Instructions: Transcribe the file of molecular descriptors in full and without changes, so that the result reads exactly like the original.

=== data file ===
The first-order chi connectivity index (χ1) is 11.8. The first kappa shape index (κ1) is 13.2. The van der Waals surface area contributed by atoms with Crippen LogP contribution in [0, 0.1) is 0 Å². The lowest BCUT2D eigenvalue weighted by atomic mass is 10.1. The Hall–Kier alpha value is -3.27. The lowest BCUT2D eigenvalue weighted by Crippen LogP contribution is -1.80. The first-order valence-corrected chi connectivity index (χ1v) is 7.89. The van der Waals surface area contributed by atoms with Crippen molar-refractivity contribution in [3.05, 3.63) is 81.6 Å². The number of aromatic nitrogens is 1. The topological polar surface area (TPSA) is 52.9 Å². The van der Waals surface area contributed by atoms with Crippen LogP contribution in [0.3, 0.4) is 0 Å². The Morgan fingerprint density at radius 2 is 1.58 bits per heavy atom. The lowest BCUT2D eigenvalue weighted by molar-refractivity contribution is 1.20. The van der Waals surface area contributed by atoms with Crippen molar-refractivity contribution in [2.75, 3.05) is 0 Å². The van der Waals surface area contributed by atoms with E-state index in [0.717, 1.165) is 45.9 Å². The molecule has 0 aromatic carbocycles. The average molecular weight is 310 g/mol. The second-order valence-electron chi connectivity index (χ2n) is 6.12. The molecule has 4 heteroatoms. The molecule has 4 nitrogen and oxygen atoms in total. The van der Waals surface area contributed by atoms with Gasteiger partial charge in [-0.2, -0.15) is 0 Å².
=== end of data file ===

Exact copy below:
The first-order chi connectivity index (χ1) is 11.8. The first kappa shape index (κ1) is 13.2. The van der Waals surface area contributed by atoms with Crippen LogP contribution in [0, 0.1) is 0 Å². The lowest BCUT2D eigenvalue weighted by atomic mass is 10.1. The Hall–Kier alpha value is -3.27. The lowest BCUT2D eigenvalue weighted by Crippen LogP contribution is -1.80. The first-order valence-corrected chi connectivity index (χ1v) is 7.89. The van der Waals surface area contributed by atoms with Crippen molar-refractivity contribution in [3.05, 3.63) is 81.6 Å². The number of aromatic nitrogens is 1. The topological polar surface area (TPSA) is 52.9 Å². The van der Waals surface area contributed by atoms with Crippen LogP contribution in [0.3, 0.4) is 0 Å². The Morgan fingerprint density at radius 2 is 1.58 bits per heavy atom. The lowest BCUT2D eigenvalue weighted by molar-refractivity contribution is 1.20. The van der Waals surface area contributed by atoms with Crippen molar-refractivity contribution in [2.75, 3.05) is 0 Å². The van der Waals surface area contributed by atoms with E-state index in [0.717, 1.165) is 45.9 Å². The molecule has 0 aromatic carbocycles. The average molecular weight is 310 g/mol. The second-order valence-electron chi connectivity index (χ2n) is 6.12. The molecule has 4 heteroatoms. The molecule has 4 nitrogen and oxygen atoms in total. The van der Waals surface area contributed by atoms with Gasteiger partial charge in [-0.2, -0.15) is 0 Å².